Culture

2016 Was Actually Quite Predictable

Voter turnout was low, and anger guided the Republicans. But Trump was a surprise.

Selfie sticks in Times Square: Totally predictable.

Photographer: Andrew Burton/Getty Images

For the second year in a row, I’m doing a self-check. Before I post my annual predictions for next year, I thought I should honor my loyal readers by going back and doing what critics say pundits never do: seeing how well I did on my predictions for 2016, published in this space on Dec. 30 of last year. Once again, some came true, but not necessarily the happy ones.

  1. I predicted that no presidential candidate would make much of reports that Barack Obama’s administration, while spying on Israeli Prime Minister Benjamin Netanyahu, also listened in on members of Congress and leaders of U.S. Jewish organizations, because the explosive story would be too hot even for our politics. True.
  2. I predicted that the Democratic and Republican nominees for president would vow to destroy Islamic State, but also promise not to put boots on the ground. True.
  3. I predicted that Donald Trump would not be the Republican presidential nominee. Extremely false.
  4. I predicted that we would pass peak acai. I confess that I cannot tell whether I was right.
  5. I predicted that the “Independence Day” sequel would be the top-grossing film of the year. False.
  6. I predicted that campus activists would try to make it a disciplinary offense to support the Republican candidate for any office. True for the presidency, false (I think) for the rest.
  7. I predicted that multilateral talks on “transitioning” from the regime of Bashar al-Assad in Syria would continue, without any true progress, through the U.S. presidential election. Mostly true. I did not predict that the U.S. would cease being a player in the talks.
  8. I predicted that the Republican Party would continue to behave as if anger is a policy. Extremely true.
  9. I predicted that despite security concerns around the 2016 Rio Olympics, there would be no attacks of any kind, showing that terrorists are capable of responding rationally to incentives. True.
  10. I predicted that the Republicans would continue to contend that because some aspects of climate models are unsettled, the entire thing must be a scam, and that Democrats would be unable to take advantage, because of their inability to resist rhetorical and regulatory overreach. True.
  11. I predicted that no important gun control measures would be passed. An easy one, but still true.
  12. In sports, I predicted (a) that the New England Patriots would win Super Bowl 50, (b) that quarterback Tom Brady would retire following the 2016-17 season, and (c) that the NFL’s policy of zero tolerance for players who assault women would continue to apply only to those convicted of a felony or caught on video. (a) False. (b) Probably false. (c) True.
  13. I predicted that the Nobel committee would continue its 22-year-old tradition of forgetting that great literature is also written in the U.S. False (but the winner took me completely by surprise).
  14. I predicted that the tide of Syrian refugees would strengthen nationalist parties in Europe. True. I predicted that as we learned that few refugees were out to cause trouble, the nationalist wave would fade. False.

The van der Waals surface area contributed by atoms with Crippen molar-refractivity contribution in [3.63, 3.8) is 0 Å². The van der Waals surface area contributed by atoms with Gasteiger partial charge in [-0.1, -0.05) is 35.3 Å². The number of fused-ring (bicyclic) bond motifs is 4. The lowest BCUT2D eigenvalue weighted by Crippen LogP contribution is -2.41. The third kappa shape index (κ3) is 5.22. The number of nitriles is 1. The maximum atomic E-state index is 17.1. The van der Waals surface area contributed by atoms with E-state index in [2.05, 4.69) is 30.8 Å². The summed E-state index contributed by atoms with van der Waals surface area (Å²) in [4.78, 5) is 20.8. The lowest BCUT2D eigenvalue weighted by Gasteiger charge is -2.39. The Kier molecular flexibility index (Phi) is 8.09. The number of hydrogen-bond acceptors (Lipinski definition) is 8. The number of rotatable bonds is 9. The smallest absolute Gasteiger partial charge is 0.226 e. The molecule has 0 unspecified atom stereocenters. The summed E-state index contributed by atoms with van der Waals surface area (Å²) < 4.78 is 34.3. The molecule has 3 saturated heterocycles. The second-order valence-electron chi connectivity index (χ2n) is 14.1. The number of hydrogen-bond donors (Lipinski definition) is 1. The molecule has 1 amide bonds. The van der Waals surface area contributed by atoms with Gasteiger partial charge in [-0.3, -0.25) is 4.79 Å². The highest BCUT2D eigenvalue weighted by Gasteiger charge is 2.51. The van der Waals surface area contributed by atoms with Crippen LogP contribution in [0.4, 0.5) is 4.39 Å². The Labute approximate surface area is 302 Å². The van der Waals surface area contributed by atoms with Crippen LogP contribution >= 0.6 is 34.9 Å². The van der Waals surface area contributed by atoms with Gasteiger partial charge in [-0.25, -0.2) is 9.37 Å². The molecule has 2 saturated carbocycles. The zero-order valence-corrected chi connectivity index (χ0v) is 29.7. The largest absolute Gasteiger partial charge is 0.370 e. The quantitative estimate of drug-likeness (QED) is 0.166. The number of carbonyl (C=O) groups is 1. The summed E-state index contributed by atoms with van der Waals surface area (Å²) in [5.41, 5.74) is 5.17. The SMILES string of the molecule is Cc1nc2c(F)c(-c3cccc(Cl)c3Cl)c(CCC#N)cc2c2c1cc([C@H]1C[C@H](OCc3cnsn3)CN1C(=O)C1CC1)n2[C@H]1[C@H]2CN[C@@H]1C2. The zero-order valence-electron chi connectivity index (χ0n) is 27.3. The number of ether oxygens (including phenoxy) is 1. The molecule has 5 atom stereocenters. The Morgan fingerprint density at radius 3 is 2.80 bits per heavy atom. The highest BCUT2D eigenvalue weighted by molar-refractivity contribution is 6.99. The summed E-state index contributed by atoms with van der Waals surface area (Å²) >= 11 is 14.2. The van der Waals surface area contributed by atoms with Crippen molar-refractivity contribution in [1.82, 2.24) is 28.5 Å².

15. I predicted that self-styled progressives who claimed to worry about inequality would continue to support a system in which their own children are free to attend whatever school their families can afford, but poor families must under no circumstances be given tax dollars to make the same choices. Tragically true.
  16. I predicted that except among elites, the question of U.S. Supreme Court appointments would play no role in the presidential campaign. False.
  17. I predicted that the sports championship drought in the nation’s capital would stretch into a 23rd year. True, unless you are imagining extremely unlikely things from the city’s fun but flawed football team.
  18. I predicted that Democrats and Republicans would join to repeal the “Cadillac tax” -- the single most sensible thing in the Affordable Care Act. False.
  19. I predicted that voter turnout in the 2016 presidential election would be the lowest since the 1990s. True.
  20. I predicted that the Chess Olympiad, the biennial team championship, would be postponed. False. I predicted that if the event was held, the top-ranked U.S. team would not finish first. False.
  21. I predicted that social conservatives would accept that same-sex marriage is here to stay and move on to other issues, and that social liberals would decide that the occasional dissenting caterer does not amount to anything like the sort of massive resistance that necessitated the zero-tolerance crackdown during the Civil Rights Movement. Both false.
  22. I predicted that prediction No. 21 would not come true. True.
  23. I predicted that within the pains and horrors of the world, we would seek out islands of beauty and joy and contentment where we could. I hope that this one came true for you, as it did for me. And let’s strive for the same goal next year.

This column does not necessarily reflect the opinion of the editorial board or Bloomberg LP and its owners.

    To contact the author of this story:
    Stephen L. Carter at scarter01@bloomberg.net

    To contact the editor responsible for this story:
    Stacey Shick at sshick@bloomberg.net

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